I like to post videos on Instagram showing the magic of the before and after transformations of a hand engraved piece. Through the quick before and after, a blank metal surface is transformed into something unique in a click, blink or wave of a wand. It's humorous and a fun way to share finished pieces, but my engravings are far from quick magic.
There are several steps from start to finish in my hand engraving process, the main of which is coming up with a unique design. The designs I engrave are from my own hand (unless asked by an individual to replicate their personal logo). I draw my designs to fit the object specifically and enjoy making new designs for specific pieces.
I These small hand planes were a recent commission that were particularly memorable. A father had ordered these planes for his two young girls and asked me to hand engrave a design and their initials onto each plane.
Shown in the video above is a tape measure engraving from start to finish. I've engraved more tape measures than I can count! What I love about them are the variations in shape and size. An ordinary, but useful tool, now has a special and unique design embedded into it, made one little cut at a time.
Have you ever taken time to stare at the tool called a square?
It rarely gets the chance to shine, but is the key to a perfect line.
Without curves it might seem plain, but I ask you to look again.
In between its linear form, is now a design that isn't the norm.
Hand engraved, a design with flare, go ahead, take a stare.
I posted that little poem in the caption of this photo on my Instagram page. A square is an extremely useful tool to craftsmen but is rarely something that is very fancy. A few years back, I had the opportunity to engrave a hand plane made by Tony Rouleau of Hillview Wood & Metal. It was the first I was introduced to Tony's work and I was very impressed. Aside from the hand planes, Tony also makes other tools including these precision squares.
A customer of Tony's asked if I would engrave a large square for him, giving me free reign in design, other than it needed to include an anchor. Included in the shipment of the large square, was a tiny square which Tony gifted to me to hand engrave as I saw fit for my own tool collection.
As I was hand engraving this small square, the swirls of beautiful brass were falling down around me. Looking at them, I pondered the art which I impart to a piece. I wrote about it in the caption of this photo on my Instagram page, "It seems like a bit of an oxymoron that the addition of my art is through subtraction. In the carving out and removing of metal, I add my design to a piece. One tiny line at a time, a picture appears, now permanently carved into an object's surface. What was taken away, now leaves behind something new."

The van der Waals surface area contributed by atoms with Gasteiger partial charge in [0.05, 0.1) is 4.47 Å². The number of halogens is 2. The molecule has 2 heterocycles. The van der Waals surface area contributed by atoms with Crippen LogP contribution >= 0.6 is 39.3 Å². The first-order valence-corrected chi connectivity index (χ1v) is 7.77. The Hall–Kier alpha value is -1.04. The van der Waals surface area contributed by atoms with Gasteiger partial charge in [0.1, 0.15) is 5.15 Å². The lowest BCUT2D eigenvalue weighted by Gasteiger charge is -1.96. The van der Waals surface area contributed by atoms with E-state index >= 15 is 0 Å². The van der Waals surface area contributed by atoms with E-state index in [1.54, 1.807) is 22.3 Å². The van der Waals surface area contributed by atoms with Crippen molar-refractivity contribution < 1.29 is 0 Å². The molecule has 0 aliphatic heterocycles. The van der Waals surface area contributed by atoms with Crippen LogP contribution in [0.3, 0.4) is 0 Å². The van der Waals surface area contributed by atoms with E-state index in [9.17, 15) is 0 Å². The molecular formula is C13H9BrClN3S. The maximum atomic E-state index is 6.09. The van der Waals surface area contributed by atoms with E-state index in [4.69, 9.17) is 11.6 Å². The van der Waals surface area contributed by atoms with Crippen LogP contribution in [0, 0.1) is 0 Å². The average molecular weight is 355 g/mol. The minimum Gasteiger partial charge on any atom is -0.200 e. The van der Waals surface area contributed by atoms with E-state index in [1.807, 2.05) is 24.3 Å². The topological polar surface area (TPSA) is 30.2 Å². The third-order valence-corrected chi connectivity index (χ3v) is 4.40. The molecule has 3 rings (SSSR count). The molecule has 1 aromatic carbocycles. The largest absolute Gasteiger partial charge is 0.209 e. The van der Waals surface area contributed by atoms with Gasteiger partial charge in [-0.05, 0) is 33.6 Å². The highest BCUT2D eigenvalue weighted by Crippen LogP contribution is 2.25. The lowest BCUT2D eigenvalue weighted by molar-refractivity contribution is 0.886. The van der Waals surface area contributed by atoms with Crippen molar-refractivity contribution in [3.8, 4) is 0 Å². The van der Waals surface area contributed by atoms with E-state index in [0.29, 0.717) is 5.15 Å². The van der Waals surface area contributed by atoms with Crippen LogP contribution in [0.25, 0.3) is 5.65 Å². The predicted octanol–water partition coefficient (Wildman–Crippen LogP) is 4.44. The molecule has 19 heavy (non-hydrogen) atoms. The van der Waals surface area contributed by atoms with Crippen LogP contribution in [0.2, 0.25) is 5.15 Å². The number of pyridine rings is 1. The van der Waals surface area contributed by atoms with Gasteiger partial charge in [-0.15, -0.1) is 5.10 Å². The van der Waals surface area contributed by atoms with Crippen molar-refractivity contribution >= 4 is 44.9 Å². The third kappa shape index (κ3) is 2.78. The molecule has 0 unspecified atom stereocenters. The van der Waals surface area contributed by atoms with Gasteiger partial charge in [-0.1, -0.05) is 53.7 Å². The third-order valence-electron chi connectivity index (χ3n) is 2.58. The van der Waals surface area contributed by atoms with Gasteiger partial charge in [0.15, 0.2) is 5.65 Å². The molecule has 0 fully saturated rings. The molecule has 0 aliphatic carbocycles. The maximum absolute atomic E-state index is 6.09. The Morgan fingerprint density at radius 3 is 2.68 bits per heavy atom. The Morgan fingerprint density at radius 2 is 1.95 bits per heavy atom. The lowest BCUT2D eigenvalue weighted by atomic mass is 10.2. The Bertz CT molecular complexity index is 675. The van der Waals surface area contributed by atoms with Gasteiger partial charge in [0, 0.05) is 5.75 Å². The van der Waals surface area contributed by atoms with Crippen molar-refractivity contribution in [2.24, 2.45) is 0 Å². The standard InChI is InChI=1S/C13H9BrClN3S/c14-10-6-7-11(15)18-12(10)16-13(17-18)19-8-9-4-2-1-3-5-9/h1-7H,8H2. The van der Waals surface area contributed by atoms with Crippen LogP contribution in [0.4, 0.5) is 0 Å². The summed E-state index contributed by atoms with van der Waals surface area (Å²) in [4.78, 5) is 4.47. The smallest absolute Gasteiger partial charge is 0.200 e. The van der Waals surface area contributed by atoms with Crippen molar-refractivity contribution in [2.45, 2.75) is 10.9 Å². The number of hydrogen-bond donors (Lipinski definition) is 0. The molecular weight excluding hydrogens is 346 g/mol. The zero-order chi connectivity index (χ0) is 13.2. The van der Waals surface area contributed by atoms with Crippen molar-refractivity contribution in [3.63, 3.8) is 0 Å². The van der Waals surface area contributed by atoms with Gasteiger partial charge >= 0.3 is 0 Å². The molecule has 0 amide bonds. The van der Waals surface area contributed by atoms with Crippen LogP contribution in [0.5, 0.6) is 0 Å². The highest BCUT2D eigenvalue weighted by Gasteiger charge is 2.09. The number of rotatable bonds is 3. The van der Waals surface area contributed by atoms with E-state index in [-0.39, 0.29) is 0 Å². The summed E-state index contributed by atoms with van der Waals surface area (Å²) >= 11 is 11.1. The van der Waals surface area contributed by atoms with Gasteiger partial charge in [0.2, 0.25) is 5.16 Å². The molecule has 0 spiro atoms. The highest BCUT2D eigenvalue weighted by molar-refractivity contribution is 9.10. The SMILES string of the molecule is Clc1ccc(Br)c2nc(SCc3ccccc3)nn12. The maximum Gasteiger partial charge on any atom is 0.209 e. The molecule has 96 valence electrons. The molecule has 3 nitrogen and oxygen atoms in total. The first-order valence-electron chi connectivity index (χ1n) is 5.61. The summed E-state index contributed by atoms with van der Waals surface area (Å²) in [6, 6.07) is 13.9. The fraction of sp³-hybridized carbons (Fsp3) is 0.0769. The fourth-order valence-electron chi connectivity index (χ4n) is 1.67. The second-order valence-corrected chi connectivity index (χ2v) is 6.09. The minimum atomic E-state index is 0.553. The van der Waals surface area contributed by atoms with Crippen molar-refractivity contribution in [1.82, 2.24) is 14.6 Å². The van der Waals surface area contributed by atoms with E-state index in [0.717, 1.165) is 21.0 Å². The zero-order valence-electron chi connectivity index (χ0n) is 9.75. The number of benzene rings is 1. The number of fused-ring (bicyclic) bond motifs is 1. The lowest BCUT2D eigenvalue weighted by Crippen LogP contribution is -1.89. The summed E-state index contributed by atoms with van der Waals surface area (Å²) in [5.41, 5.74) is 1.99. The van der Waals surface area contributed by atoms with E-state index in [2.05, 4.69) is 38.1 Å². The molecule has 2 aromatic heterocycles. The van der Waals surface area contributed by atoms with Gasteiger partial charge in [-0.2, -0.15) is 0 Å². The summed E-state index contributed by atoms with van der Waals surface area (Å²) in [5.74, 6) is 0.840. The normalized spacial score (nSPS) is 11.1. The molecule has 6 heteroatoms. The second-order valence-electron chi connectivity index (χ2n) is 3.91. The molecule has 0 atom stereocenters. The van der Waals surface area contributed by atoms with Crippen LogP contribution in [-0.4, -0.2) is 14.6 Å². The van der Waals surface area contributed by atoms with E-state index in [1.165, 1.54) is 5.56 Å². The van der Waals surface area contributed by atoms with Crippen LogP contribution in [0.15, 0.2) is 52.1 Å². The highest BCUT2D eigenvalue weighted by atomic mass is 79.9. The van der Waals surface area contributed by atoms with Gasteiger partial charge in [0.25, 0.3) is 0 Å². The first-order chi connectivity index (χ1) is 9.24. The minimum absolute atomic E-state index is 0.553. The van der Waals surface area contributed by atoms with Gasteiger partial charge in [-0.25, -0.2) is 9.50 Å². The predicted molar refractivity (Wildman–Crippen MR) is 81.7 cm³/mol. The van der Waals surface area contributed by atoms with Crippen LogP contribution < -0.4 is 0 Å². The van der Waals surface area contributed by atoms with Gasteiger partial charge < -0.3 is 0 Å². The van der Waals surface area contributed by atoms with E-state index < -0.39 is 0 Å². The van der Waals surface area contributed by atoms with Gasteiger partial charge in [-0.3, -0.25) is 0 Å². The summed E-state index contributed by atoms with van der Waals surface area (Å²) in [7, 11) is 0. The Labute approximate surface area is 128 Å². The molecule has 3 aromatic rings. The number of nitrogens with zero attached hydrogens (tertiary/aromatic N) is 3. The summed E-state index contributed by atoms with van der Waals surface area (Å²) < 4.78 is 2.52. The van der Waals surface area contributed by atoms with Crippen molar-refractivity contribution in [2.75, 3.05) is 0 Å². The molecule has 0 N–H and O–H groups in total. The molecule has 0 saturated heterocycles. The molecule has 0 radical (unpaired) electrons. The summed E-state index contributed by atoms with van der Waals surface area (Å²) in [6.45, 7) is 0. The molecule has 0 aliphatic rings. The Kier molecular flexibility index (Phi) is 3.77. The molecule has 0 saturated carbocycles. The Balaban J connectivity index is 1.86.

Engraving is more than scratching a surface, its carving out a design that will change the look of something forever. I hope the owner of this tool will treasure his square as much as I treasure mine.
Do you like to barter for things? I sure do (sometimes even in my own household). Last year I hand engraved a set of trammel points that my husband reeeeaaaaalllly wanted. Generally, I'd just hand them over, but instead, I found myself saying, "Find me a book press and you've got a deal." Shortly thereafter, this lovely old book press came into my possession and I decided to give it a little bit of a facelift.
The black, chipped paint showed years of use and the gold toned pinstriping was wearing off. Instead of sand blasting the pieces, or removing all of the old paint, I wanted to keep its aged look by adding a coat of black right over top of the chips and scrapes. Following disassembly of the unit, I scraped away any old paint chips that were significantly loose, cleaned it as well as I could and applied a fresh coat of black paint. There's nothing wrong with a full restoration that takes a piece to bare metal, but I wanted this piece to retain its aged look and unique character. There's a warmth to things that look used, their marks tell a story. I wanted to keep some of that in this piece.
After contemplating whether I should recreate the gold outlines that were on the press when I received it, I decided instead to have it be reflective of my own style. Using a high grade sign paint, I hand painted flourishes on the main components of the press, including the wheel.
In my field of hand engraving, a steady hand is of utmost importance. A slip of the hand can create an unwanted gouge that can sometimes be fixed and sometimes cannot. Calm and steady hands are necessary to execute a clean engraving. They are also a must in the art of pinstriping.
A solidly built tool now has a look that is unique and fresh. Instead of sitting unused on display on an antique store shelf, it is now a focal point in my shop being used for my block printing and hopefully one day a bit of book making.
My name is Jenny. I'm a hand engraver but I also am a creative who has a tough time sitting still. My mind is always swirling with new project ideas. In between engraving, I like to jump in and out of other activities like restoring a vintage camper, redecorating my home, woodworking and print making (just to name a few).